- Transfer Pricing Guidance on Financial Transactions, adopted by the OECD/G20 Inclusive Framework on BEPS on 20 January 2020, which has been incorporated into Ch I (new s D.1.2.2) and in a new Ch X, and
- consistency changes to the remaining guidelines.
To find out more information, please refer here.
OECD public consultation on Pillar One revenue sourcing rules
The OECD has released a public consultation document on Pillar One draft rules for nexus and revenue sourcing.
In October 2021, over 135 members of the OECD/G20 Inclusive Framework on Base Erosion and Profit Shifting agreed to a Two-Pillar Solution to address tax challenges arising from digitalisation and globalisation of the economy. Pillar One will reallocate some taxing rights over large multinational enterprises from their home countries to markets where they have businesses and earn profits, regardless of their physical presence.
The Draft Rules for Nexus and Revenue Sourcing illustrate the framework for identifying the relevant market jurisdictions from which revenue is derived for the purposes of Pillar One. The draft rules have been released to obtain public comments and do not necessarily reflect consensus regarding the substance of the document.
Interested parties are invited to send their written comments by 18 February 2022. For more details, please refer here.
2021 tax benchmarks and variations statement
Treasury has published its 2021 Tax Benchmarks and Variations Statement which provides annual information on Australian Government tax benchmarks and variations.
The 2021 Statement reflects Australian Government policy up to and including the 2021-22 Mid-Year Economic and Fiscal Outlook. It lists provisions in the tax system that apply an alternative treatment of particular taxpayers or forms of economic activity and, where possible, estimates the difference in revenue as a result. For more details, please refer here.
Reform of Australia’s electronic surveillance framework Discussion Paper
The government has released a discussion paper which includes a proposal to provide the ATO with power to access telecommunications data.
The Reform of Australia’s Electronic Surveillance Framework Discussion Paper contains background information and 37 questions seeking feedback on the principles that will guide the development of a new legislative framework to govern electronic surveillance in Australia.
The discussion paper advises that under the framework, the government is considering providing the ATO with the power to access telecommunications data for the purpose of protecting public revenue from serious financial crimes.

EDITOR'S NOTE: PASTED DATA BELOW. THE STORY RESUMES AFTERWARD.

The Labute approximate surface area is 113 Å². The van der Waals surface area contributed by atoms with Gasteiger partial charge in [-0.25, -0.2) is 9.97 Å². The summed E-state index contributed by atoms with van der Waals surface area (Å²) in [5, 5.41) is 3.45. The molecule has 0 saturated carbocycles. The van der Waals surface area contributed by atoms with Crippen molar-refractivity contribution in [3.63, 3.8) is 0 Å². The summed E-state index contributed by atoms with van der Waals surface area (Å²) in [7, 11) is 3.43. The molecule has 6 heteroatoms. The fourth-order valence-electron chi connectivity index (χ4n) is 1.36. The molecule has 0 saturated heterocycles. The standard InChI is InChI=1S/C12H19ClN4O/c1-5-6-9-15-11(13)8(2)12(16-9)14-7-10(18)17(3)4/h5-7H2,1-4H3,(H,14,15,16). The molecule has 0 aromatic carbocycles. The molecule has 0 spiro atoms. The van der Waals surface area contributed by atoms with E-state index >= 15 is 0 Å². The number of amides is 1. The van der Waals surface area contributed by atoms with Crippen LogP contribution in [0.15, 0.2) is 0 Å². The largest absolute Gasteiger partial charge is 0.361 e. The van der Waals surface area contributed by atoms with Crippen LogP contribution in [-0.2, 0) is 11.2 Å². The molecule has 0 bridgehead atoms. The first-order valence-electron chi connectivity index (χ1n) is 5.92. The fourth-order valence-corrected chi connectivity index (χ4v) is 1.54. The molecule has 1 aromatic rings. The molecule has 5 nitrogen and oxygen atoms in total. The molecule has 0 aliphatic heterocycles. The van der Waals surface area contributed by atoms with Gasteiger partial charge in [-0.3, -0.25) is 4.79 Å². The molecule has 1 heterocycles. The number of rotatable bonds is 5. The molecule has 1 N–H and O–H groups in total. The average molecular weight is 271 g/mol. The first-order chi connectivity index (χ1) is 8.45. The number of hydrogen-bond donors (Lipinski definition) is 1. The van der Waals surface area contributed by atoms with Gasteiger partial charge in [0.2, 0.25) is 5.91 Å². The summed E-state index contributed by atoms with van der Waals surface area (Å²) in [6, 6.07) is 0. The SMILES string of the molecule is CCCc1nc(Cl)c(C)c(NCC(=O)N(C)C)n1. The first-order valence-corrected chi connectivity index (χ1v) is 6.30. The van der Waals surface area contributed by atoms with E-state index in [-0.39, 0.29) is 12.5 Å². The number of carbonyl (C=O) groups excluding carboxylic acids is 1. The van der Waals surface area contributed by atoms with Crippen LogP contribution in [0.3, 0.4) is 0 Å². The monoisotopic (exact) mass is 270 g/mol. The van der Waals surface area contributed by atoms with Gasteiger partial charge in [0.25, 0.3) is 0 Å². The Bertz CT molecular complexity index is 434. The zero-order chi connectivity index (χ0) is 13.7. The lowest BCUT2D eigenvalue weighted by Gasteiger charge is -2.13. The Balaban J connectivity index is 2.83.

The closing date for submissions to the discussion paper is 11 February 2022. For more details, please refer here.
Draft R&D Tax Incentive Determination on clinical trials (Phase 0-III) for an unapproved therapeutic good
A draft determination proposes to allow clinical trials to be eligible for the Research and Development Tax Incentive (R&D Tax Incentive).
The draft Industry Research and Development (clinical trials, Phase 0, I, II, III for an unapproved therapeutic good) Determination 2021 would make it clear that Phase 0–III clinical trials would be eligible activities for the purpose of the R&D Tax Incentive and would provide a simplified registration process for businesses to invest in clinical trials.
The draft determination is the first of its kind to be made under the R&D Tax Incentive reforms announced in the 2020–21 Federal Budget. For more details, please refer here.
TPB guidance on verifying client identities
The Tax Practitioners Board (TPB) has finalised its practical guidance on verifying client identities.
Practice Note TPB(PN) 5/2022 sets out the TPB’s proposed proof of identity requirements for registered tax practitioners and provides information on:
- relevant provisions of the Tax Agent Services Act 2009 (TASA) including the Code of Professional Conduct
- the TPB’s minimum requirements
- identifying discrepancies
- consequences of non-compliance under the TASA
- case studies
- further guidance on issues relating to client verification.
The practice note was released earlier as draft guidance TPB(PN) D45/2021
ATO Rulings and Activity
Draft notices for lodgment of 2021–22 tax returns
The ATO has released the following draft legislative instruments setting out the proposed requirements to lodge income tax returns for the 2021–22 income year:
- Notice of Requirement to Lodge a Return for the Income Year Ended 30 June 2022 (LODGE 2022/D1), and
- Notice of Requirement for Parents with a Child Support Assessment to Lodge a Return for the Income Year Ended 30 June 2022 (LODGE 2022/D2).
Comments on both draft legislative instruments are due by 4 March 2022.
Draft effective life determinations released
The ATO has released draft effective life determinations for assets used in the casino operation industry and electric bicycles and scooters and is seeking comments on these drafts:
- Draft effective life of assets used in the casino operation industry
- Draft effective life of electric bicycles and electric scooters (e-bikes and e-scooters)
Guidance for Top 1000 taxpayers preparing for a combined assurance review